Chapter 7 describes general concepts in frequentist and Bayesian approaches. Utility of Bayesian methods in FTIM studies is described with an illustration.

Chapter 8 deals with situation where due to toxic effects it is not possible to undertake trials in healthy volunteers and it becomes a necessity to investigate a new compound immediately in a patient population. Criteria for patients eligibility and choosing the doses to investigate have been covered. Some of the common designs such as C33D, BEST-OF-5, and Storer have been described in detail. Continual Reassessment Method (CRM) using various approaches to determine the level of dose limiting toxicity (DLT) has been described. The chapter ends with comparison of features of C33D, BEST-OF-5 and Storer design.

Chapter 9 deals with various aspects of bioequivalence studies. After providing sufficient background about the bioequivalence studies and regulatory guidelines from different countries and summary of assessing bioequivalence, sample size methodology and the analysis of bioequivalence studies for various designs with worked out examples and SAS code have given in detail. This chapter also describes adaptive designs and their utility in bioequivalent assessment.

Chapter 10 deals with the other Phase-I trials where the actual timings of the studies could be anywhere in the drug development process. Dose proportionality, one of the most important assumptions in drug development, has been dealt with. Design, sample size and analysis of dose proportionality, repeat dose assessment and drug interaction studies have been discussed. Various aspects of drug assessment in paediatric studies and relative potency have been covered.

Chapter 11 deals with general issues in Phase-II trials. The contents of this chapter can be found in any textbook on clinical trial. It is not very specific to the early trials.

Chapter 12 deals with one of the most important aspects of drug development i.e., dose response and consequent dose selection. Dose response profile with emphasis on the efficacy window has been well described. Statistical aspects of dose excalation studies, titration studies and designs for estimation have been covered in the subsequent sections. The chapter ends with power assessment of slope and a few worked out example.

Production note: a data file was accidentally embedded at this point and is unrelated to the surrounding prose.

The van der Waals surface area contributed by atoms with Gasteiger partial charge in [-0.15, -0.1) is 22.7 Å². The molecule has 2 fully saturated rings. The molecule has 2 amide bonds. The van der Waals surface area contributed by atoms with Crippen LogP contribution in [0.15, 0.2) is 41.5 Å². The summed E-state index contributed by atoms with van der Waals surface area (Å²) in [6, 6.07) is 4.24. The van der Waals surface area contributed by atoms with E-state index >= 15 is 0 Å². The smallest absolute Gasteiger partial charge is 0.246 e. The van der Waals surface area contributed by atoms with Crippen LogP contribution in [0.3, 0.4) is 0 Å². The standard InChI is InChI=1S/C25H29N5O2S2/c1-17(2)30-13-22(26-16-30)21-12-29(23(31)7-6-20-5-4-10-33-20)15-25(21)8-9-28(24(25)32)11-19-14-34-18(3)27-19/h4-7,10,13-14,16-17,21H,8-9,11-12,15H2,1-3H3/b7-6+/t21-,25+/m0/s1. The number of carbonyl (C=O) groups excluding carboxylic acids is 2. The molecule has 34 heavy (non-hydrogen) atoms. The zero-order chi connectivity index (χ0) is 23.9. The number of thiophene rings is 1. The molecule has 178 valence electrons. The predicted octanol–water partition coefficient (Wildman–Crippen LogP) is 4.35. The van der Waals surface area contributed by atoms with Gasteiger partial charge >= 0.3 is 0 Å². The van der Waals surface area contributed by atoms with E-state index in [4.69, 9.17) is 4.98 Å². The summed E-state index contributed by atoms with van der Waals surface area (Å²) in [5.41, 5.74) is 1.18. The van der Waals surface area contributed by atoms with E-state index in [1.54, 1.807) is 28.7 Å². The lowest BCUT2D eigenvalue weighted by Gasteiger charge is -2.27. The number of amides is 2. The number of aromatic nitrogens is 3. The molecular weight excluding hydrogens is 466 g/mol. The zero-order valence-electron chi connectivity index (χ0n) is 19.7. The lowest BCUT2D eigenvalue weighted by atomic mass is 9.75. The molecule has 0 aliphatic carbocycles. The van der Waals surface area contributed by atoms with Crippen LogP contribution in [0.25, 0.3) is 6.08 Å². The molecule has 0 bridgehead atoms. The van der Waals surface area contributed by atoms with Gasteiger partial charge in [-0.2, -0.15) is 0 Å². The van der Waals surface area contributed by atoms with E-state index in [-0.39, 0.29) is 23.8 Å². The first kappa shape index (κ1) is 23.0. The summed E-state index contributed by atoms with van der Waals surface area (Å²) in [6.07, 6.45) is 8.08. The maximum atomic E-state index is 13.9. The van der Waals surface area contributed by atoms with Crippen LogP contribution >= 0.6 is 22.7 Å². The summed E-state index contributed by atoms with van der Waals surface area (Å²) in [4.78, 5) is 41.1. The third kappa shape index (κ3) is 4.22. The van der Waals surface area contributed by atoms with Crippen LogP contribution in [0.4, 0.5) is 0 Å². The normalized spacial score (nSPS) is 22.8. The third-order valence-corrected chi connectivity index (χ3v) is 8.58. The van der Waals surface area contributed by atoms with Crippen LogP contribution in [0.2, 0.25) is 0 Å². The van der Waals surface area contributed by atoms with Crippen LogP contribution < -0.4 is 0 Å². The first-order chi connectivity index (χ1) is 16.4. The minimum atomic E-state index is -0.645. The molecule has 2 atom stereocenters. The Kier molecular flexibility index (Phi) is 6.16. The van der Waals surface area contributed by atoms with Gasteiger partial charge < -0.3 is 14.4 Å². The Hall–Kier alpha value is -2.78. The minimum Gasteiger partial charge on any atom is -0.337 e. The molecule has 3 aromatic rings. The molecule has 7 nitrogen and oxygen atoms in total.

Chapter 13 deals with Phase-II trails with toxic therapies. Brief description of single stage, two stage with single endpoint, dual endpoint and survival endpoint has been given. Bayesian approaches in the context of early trials have been discussed.

Chapter 14 deals with interpreting and applying early phase trials results in the context of overall development. Confidence intervals in estimation of population effect with worked out examples have been provided. Guidelines for selecting an effect size for future trial and application of the results have been briefly discussed.

Chapter 15 discusses the ways of constructing Go/ No-Go criteria within a simple Bayesian framework. Bayesian approaches have been demonstrated as a useful way of combining prior beliefs with observed data to form posterior response for the outcome of interest. The methodology for constructing exact confidence interval and worked out examples of the proportion have been given. Formulae for prior response and construction of prior response and its effect on posterior distribution have been provided. The last section of this chapter contains Go/No-Go criterion using Bayesian approach, and worked out examples with SAS code have been given for the construction of Go/No-Go criterion.

The contents are relevant to the topics and the book is written in a very lucid manner. This book is useful for students in the fields of pharmacology and biostatistics. Non-statistician would appreciate the fact that statistical concepts have been explained in a simple manner. Statistician would find the statistical formulae and worked out examples very useful. For persons involved in early clinical trials, this book would be an extremely useful reference book.

R.M. Pandey

Department of Biostatistics

All India Institute of Medical Sciences

Ansari Nagar, New Delhi 110 029, India
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Author:Pandey, R.M.
Publication:Indian Journal of Medical Research
Article Type:Book review
Date:May 1, 2011